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Radiation Therapy

Radiation Therapy

Alternate Names

  • radiation treatment

Definition

Radiation therapy or radiation oncology involves the use of high-energy x-rays, gamma rays, electrons or atomic particles to treat certain types of cancer. The therapy is most often given with external beams of radiation, in which x-rays or atomic particles are directed to targeted portions of the body. An alternative approach is called brachytherapy, which involves an implant of radioactive material inside the body.

Who is a candidate for the procedure?

Because it works so well, radiation is now used in at least half of all individuals with cancer. Many cancers can be cured solely with radiation therapy. These include:
  • cancer of the cervix
  • cancer of the larynx
  • Hodgkin's lymphoma
  • prostate cancer
Radiation therapy is also used to treat tumors that cannot be surgically removed. These include:
  • some brain tumors
  • some other tumors in advanced stages
Radiation therapy is also used to decrease the risk of recurrence of certain tumors after surgery. These include:
  • breast cancer
  • head and neck cancer
  • rectal cancer
  • testicular cancer
  • soft tissue tumors
Other cancers are treated with radiation to improve symptoms, not to cure the person. This is usually when tumor has spread to bones or to the brain
The decision to use radiation therapy, and how to use it, depends on a number of factors. Among them are the tissue type and the location and stage of the cancer. The radiation oncologist will also consider the person's overall state of health. Total body radiation at low doses is used before bone marrow transplants. It destroys the existing bone marrow and suppresses the immune system.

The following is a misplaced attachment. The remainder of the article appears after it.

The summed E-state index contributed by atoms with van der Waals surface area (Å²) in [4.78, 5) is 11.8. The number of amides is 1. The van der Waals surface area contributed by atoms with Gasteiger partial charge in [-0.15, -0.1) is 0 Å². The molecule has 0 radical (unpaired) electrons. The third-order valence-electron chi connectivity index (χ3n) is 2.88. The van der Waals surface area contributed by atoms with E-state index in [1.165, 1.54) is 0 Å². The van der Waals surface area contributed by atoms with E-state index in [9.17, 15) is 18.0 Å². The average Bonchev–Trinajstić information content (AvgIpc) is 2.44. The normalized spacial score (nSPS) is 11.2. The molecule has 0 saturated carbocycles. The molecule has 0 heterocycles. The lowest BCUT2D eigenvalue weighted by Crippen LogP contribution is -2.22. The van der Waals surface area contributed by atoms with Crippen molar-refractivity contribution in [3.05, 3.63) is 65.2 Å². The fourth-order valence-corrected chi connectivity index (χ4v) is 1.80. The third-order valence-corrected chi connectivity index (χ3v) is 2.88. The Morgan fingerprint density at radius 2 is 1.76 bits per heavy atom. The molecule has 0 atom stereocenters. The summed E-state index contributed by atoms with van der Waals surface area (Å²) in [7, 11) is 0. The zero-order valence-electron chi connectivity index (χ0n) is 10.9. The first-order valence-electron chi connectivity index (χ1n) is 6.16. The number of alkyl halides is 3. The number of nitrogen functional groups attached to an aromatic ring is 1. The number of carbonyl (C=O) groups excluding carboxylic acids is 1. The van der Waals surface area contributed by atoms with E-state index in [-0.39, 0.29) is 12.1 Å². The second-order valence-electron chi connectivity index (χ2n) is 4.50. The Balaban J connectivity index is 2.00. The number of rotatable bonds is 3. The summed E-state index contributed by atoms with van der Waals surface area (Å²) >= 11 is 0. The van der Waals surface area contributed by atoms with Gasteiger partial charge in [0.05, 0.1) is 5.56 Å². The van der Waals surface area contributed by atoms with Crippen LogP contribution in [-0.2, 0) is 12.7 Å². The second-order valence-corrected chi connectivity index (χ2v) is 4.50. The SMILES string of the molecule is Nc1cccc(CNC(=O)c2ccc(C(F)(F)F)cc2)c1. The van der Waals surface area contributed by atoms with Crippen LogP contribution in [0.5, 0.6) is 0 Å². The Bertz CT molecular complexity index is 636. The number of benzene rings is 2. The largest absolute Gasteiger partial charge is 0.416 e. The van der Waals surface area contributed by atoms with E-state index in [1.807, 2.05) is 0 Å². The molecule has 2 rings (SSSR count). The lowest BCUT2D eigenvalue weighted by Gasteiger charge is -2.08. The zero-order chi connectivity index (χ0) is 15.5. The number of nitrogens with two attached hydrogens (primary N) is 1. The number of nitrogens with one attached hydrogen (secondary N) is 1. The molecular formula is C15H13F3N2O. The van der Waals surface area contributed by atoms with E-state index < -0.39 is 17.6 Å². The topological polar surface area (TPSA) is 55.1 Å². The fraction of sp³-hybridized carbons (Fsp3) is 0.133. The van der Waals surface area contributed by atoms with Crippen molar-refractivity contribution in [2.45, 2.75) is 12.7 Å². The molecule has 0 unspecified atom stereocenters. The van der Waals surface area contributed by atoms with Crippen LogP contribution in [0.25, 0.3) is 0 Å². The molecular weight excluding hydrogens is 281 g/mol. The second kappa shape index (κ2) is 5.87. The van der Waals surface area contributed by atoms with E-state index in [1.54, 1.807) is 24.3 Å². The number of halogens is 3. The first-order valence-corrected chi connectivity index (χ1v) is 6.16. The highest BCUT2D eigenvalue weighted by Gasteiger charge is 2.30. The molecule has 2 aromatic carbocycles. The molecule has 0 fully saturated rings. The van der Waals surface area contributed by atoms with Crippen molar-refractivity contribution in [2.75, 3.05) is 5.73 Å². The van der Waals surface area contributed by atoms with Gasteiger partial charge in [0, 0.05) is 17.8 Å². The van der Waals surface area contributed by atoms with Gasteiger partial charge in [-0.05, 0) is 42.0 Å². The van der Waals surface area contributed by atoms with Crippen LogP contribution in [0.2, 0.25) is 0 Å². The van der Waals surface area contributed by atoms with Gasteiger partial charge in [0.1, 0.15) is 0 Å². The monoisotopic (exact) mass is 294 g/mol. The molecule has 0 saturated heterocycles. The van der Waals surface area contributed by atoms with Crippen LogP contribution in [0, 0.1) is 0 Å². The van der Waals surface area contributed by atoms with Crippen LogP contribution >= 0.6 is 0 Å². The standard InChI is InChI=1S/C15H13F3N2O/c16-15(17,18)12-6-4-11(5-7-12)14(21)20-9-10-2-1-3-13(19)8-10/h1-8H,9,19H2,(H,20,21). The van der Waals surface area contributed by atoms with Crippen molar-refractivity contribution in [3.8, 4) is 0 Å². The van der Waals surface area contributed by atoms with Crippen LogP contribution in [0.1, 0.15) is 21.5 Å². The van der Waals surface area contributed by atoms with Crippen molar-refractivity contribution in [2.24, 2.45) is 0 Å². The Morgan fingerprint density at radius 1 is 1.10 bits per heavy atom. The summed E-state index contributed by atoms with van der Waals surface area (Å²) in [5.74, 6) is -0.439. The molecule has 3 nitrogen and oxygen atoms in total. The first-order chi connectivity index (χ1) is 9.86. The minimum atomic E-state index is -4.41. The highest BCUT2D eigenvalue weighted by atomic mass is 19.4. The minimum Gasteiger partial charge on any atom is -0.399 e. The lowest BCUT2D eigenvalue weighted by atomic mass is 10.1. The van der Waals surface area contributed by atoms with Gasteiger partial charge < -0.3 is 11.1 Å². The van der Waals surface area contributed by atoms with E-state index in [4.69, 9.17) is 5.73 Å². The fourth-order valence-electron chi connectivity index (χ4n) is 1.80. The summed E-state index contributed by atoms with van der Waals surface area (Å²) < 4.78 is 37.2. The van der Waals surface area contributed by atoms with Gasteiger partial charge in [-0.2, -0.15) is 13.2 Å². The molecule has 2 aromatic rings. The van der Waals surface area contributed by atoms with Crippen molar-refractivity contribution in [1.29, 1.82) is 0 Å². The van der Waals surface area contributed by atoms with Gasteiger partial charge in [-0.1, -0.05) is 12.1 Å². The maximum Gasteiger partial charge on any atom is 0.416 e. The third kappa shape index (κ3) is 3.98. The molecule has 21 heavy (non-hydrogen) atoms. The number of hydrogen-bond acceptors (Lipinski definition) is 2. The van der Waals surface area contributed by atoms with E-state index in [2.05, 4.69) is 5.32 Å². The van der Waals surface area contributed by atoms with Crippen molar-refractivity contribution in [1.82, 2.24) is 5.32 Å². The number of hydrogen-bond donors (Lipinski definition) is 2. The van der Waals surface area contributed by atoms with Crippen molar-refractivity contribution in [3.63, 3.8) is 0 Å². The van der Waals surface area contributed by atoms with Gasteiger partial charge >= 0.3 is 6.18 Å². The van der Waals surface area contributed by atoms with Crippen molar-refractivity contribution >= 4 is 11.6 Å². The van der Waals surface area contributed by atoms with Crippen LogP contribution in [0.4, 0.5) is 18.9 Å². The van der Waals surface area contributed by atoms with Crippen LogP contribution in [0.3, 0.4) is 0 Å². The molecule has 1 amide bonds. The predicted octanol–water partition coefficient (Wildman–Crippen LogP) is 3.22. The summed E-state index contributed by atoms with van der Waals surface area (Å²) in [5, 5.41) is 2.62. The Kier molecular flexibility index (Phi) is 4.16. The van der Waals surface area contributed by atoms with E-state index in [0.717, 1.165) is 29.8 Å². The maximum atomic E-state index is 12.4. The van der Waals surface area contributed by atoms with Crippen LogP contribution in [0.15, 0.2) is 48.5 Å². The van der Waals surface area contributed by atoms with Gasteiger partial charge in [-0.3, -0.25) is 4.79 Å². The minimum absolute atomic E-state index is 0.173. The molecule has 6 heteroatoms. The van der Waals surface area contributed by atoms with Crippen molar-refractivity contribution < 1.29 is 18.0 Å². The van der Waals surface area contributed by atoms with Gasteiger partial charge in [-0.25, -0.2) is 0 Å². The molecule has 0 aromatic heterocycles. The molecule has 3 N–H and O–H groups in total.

How is the procedure performed?

The procedure to deliver external-beam radiation is somewhat similar to giving an X-ray. The person is put into position, and the machine delivers the radiation to the desired area. External-beam therapy involves high-energy X-rays and protons or electrons. It is given over several minutes, usually once a day for several weeks.
The higher the energy, the deeper into the body the radiation can go. This approach is used for deep solid tumors. Higher doses of radiation are used for radiation-resistant cancers and when there is an intent to cure. Lower doses are used for radiosensitive cancers and to relieve symptoms.
Electron beams are low energy, and are used for treating skin cancers and other superficial cancers.
Radioactive implants can be placed anywhere inside the body. Implants may use capsules, wires or seeds that are placed at the site of the tumor. They may contain radioactive cesium, iodine, palladium or iridium. The implants can remain in place for several hours to several days. They are removed after the dose of radiation has been delivered. They do not hurt and are not generally noticeable once they are in the body.
Any form of radiation can be combined with chemotherapy. This combination therapy has more benefits and more side effects. Fluorouracil (5-FU), doxorubicin, hydroxyurea, and cisplatin are examples of "radiosensitizing" chemotherapy medicines, that is, they make the targeted tissue more susceptible to radiation therapy.
Another form of radiation therapy is radioactive iodine. It is swallowed as a liquid and circulates through the body. It is used to treat thyroid cancer. The radioactivity disappears within a few weeks.

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